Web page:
Aug 03, 2018 rated it really liked it
Mutlu Moskova, Andrey Platonov'un Sovyetler Birliği zamanında yazdığı ve aynı dönemde Josef Stalin tarafından yasaklanan bir kitabı. İleri dönemde Rusya'da tekrardan basılan bu kitap okuyucularla buluşmuş.
Kitap aslında 3 kişinin etrafında dönüyor. Bu 3 kişinin tam ortasında ise kitaba da ismini veren Moskova Çestnova var.
Moskova henüz çok küçüktür. Uyku sersemi bir haldeyken pencereden dışarı bakan Moskova, elinde meşaleyle koşan bir adam görür. Ardından duyduğu silah sesiyle birlikte meşale k
Stunning writing, in the sense of reader recognizing authorial genius but also stunning in the sense of knocking your sense of a sentence awry over and over again in each paragraph. This is a slow read first because you have to pause and reread almost every sentence two or three times, then wrestle with it, then consider it, and then marvel.

Highest kudos of course to the translation as well. The Chandlers found a believable, ardent yet mature voice for the socialist aspirations of Platonov’s Ha
The time for me to read Russian literature is in December. Possibly January. February at the latest. Definitely not April.

This is the first of anything I have read by Andrei Platanov, a Soviet Russian writer. I picked this book up, of course, because it's a NYRB edition and I have a thing for NYRB edition covers. I didn't realize until I started reading that Happy Moscow is an unfinished novel, unpubished before his death, and that the rest of this edition includes some other shorter pieces of h
Chuck LoPresti
Nov 15, 2012 rated it it was amazing  ·  review of another edition
Absolutely stunning writer meets top translation for nothing less than classic results. It's obvious that Platonov ranks with the greatest of Soviet Era writers. His style is stark, lyrical and fairly simple to read and understand but it will take a poet or musician's ear to really appreciate the beauty of his craft. Like Walser's almost non-literary clairvoyance - Platonov scratches itches other writers fail to reach. Appreciating him is akin to understanding the monolithic impact of well-craft ...more
Sep 14, 2008 rated it really liked it  ·  review of another edition
Shelves: worthreading
A beautifully-written, somewhat dream-like novel of characters who've fallen by the wayside in the Soviet state. Platonov can manage to touch the stars in the same sentence as he grabs up a handful of shit.
Metin Yılmaz
Oct 11, 2016 rated it liked it
Shelves: novels
Bir Can gibi değildi elbet ama okunmaz da değildi. Yazarın tüm kitaplarında farklı bir anlatım biçimi var ya da çeviriler arasında farklılıklar var.
Sep 27, 2018 added it
Platonov'u ilk kez okuyorum. Tarzına alışık olmadığımdan mı bilemiyorum; ancak hikâyenin içine girmekte de devam etmekte de zorlandım. Tek bir kitaba göre yorum yapmak istemiyorum; ancak bir süre okuyacağımı düşünmüyorum.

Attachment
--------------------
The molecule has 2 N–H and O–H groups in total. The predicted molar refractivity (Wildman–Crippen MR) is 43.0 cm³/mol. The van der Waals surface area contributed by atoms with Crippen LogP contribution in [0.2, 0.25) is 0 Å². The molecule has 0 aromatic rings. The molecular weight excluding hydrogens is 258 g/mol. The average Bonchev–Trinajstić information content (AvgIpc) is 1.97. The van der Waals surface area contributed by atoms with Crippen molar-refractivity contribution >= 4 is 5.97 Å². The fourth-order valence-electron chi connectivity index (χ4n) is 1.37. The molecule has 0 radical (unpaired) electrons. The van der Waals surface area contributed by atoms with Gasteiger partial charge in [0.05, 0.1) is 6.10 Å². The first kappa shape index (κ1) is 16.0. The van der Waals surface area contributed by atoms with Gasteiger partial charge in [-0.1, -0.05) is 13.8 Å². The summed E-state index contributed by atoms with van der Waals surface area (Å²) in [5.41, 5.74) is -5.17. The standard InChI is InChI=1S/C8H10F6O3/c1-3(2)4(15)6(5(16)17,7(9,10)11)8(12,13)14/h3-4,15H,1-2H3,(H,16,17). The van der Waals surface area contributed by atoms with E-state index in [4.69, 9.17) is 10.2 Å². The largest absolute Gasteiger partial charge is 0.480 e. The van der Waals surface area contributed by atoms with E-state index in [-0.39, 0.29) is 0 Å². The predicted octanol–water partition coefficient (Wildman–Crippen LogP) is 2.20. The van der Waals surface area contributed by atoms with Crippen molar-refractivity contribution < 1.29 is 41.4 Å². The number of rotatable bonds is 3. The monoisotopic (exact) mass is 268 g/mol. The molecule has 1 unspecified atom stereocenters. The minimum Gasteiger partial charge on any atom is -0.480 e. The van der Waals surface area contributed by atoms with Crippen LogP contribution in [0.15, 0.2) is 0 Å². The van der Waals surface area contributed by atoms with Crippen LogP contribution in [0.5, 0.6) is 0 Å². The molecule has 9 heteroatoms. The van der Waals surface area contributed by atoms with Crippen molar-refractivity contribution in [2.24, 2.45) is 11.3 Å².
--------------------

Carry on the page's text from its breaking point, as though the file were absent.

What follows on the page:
Mar 29, 2019 rated it liked it
Nerede güzelim Can, nerede bu. Pek heyecanladıramadı bu kitap beni maalesef.
Leylak Dalı
Feb 06, 2017 rated it liked it
Ne bileyim, okudum ve Moskova'yı pek de mutlu bulmadım. Ve kitap bitmemiş gibi sanki.
“Life has become better, comrades, life has become merrier” – Joseph Stalin

Happy Moscow was an unfinished novel by Andrei Platonov, finally published in 1991 and yet it still became one of his greatest works. It is believed that Platonov started the novel in about 1932 but abandoned it a few years later. Happy Moscow tells the story of Moscow (or Moskva) Ivanovna Chestnova, an orphan trying to make her way through life. Named after the Soviet capital, Moscow becomes a metaphor for life under Sta
Mesut Bostancı
Mar 24, 2013 rated it it was amazing  ·  review of another edition
When you are young and you read Lenin by yourself in 2013, without any of the messy disadvantages of having experienced actually existing socialism, it can all be very exciting. Yeah! Fuck Parliamentarianism, yeah! you need a vanguard party, yeah! banks are strangling the world. From here in America 20 years after the fall of the USSR, when Thatcher's no alternative universe if the only one we know, the ideas have a radical purity about them. ( I recently stayed with a man from Russia who talked ...more
Jul 03, 2017 rated it liked it
platonovun turkceye cevrilmis olan ve Metis yayinlarindan cikan butun kitaplarini Mutlu Moskova ile tamamlamis oldum. Platanovun edebi dili, sosyalizme olan inancini ve derdini anlatisi gercekten cok degerli ve butun eserlerini de okumak gerek. butun Platanov eserleri arasinda 'turkceye cevrilmis' en sevdigim, hikayedeki derdi cok derin olarak benimsedigim "Can" oldu; "Can" gercekten bambaska bir roman, bir bas yapit.

mutlu moskova'ya gelecek olursak; bu eser Platanovun kismen de olsa aralarda ka
Andreea Obreja
Nice, at times thought-provoking writing style.
All main characters are stuck in this deep sadness with no reason. Beautifully described character reflections. ("Si oamenii care cresc sunt altii, minunati, numi eu raman cel de altadata pentru ca m-am nascut demult si inca nu am reusit sa ma dezobisnuiesc de mine.") They count on love to save them from life.
Was written between 1932-1936. The written time is not mentioned but Moscow's maturity years must be around that time.